Sunday, March 18, 2007

I-66 West Leg

I-66 West Leg
with Theodore Roosevelt Bridge at left,
E Street Expressway at right,
and Whitehurst Freeway at upper left

Image produced by National Capital Planning Commission for the Washington Geographic Information System. Distributed by VARGIS LLC of Herndon, VA.

The I-66 West Leg is that section of stranded freeway in Washington, D.C. that connects with the Constitution Avenue/Theodore Roosevelt Bridge, and runs roughly north-south past the J.F.K.Center for the Performing Arts and the Watergate complex, to end at its interchange with the Whitehurst Freeway and K Street, where its construction was segmented largely due to the planning uncertainties over the I-66 continuation and the I-266 project.

The project displaced 810 or more people (including the E Street Expressway and the approaches to the Theodore Roosevelt Bridge), based upon a May 1962 estimate by Highway Department estimates of a destruction of 160 dwelling units. House District Committee Hearings on "Accelerated D.C. Highway Program," p94 (1962) [from, Freeways and Our City: Transportation Facts; the Committee on Urban Conservation; Peter S. Craig, Sam Abbott and Martin Broffman, 1965]. As with the SW Freeway, the West Leg was accompanied by significant building demolition and replacement (re-development).

1955 Design:
This may be seen at plates 1 and 2 at 1955-62 Plans. This included an underground interchange beneath Washington Circle connecting to the Whitehurst Freeway.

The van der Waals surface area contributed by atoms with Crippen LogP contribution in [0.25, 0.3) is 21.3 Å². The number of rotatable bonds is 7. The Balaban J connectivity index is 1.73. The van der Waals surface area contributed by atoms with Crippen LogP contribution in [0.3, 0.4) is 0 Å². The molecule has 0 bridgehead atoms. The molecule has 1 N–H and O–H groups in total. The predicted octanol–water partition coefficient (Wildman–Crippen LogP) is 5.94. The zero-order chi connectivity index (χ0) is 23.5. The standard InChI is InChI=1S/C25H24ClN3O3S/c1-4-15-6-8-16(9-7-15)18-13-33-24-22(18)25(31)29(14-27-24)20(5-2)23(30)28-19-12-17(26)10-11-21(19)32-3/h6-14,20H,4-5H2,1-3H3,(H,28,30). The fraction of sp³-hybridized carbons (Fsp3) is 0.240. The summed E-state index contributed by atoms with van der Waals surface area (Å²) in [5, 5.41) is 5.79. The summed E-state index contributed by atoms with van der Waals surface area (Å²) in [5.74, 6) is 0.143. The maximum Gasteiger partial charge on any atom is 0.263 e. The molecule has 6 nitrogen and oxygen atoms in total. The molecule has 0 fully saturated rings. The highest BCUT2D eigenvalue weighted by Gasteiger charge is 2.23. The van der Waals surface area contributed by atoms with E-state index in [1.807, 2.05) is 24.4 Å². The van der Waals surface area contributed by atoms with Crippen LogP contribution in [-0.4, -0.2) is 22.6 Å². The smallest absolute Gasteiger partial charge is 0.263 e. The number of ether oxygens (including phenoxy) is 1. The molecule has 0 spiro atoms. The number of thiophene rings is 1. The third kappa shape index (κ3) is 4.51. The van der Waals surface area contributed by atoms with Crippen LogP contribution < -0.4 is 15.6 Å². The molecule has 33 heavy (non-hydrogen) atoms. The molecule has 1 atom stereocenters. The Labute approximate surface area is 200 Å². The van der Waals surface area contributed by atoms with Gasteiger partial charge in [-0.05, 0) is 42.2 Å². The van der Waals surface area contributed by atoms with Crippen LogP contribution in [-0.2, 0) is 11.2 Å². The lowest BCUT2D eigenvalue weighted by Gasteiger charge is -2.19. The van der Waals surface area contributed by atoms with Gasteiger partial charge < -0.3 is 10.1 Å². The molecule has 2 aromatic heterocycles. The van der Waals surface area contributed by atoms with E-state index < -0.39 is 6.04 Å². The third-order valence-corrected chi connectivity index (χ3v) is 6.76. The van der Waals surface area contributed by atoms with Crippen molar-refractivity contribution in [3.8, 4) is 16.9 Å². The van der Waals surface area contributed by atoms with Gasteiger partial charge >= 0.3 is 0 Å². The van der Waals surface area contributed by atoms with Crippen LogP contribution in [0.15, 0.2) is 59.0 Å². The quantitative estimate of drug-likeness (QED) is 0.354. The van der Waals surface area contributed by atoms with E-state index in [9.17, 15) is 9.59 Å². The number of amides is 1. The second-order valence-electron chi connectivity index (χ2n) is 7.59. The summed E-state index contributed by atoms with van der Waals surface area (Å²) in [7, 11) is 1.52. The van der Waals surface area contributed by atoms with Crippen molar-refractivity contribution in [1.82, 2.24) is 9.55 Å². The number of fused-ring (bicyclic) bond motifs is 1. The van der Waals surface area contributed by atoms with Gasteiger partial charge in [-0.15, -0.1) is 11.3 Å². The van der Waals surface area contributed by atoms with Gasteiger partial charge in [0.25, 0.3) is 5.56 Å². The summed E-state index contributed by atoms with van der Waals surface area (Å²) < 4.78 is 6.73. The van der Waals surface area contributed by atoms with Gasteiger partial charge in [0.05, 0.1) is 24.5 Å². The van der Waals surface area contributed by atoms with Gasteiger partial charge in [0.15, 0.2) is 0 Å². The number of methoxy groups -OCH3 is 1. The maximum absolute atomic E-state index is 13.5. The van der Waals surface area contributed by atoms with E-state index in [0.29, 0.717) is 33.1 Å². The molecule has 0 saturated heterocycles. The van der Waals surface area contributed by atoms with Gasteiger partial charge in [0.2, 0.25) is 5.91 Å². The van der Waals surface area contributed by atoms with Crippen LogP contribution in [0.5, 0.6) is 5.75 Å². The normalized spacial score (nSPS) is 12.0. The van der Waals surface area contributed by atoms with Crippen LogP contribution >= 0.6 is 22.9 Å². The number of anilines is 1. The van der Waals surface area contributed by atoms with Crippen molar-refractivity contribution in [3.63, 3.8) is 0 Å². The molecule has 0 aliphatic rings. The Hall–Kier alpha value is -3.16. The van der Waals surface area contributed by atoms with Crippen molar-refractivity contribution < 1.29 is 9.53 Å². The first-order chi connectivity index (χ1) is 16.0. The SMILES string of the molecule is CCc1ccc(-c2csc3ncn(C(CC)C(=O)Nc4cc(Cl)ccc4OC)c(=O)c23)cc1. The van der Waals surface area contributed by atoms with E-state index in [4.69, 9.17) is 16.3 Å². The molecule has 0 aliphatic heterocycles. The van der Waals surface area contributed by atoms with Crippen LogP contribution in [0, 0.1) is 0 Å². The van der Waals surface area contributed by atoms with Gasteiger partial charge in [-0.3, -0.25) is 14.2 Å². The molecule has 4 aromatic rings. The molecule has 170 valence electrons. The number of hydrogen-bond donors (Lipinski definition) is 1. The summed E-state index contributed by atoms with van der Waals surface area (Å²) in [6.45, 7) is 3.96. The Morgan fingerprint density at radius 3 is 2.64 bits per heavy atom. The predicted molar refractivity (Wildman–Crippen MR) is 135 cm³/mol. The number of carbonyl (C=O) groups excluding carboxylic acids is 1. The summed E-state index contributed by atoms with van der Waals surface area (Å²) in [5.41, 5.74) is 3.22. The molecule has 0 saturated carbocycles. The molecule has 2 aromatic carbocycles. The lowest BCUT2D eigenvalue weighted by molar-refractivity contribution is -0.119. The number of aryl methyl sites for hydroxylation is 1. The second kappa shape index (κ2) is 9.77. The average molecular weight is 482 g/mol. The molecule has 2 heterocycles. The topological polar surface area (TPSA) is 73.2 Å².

Plate 3 with the Whitehurst-West Leg underground interchange beneath Washington Circle

1957 Design:

The 1957 North West Freeway study "A Report of the study on the location of Interstate U.S. Route 240 Washington, D.C. June 1957" included a revision to the West Leg route that eliminated the underground interchange beneath Washington Circle, replacing it with an exposed interchange to the west, and with a due north-south route. I need a scan of that plan.

Subsequent Design:

The West Leg underwent at least a third design, as indicated by the curved route adopted for the project that underwent construction around 1963. I have not found anything on the story behind this curve which appears to exist primarily to bend this highway to avoid the building that now houses the Embassy of Saudi Arabia.

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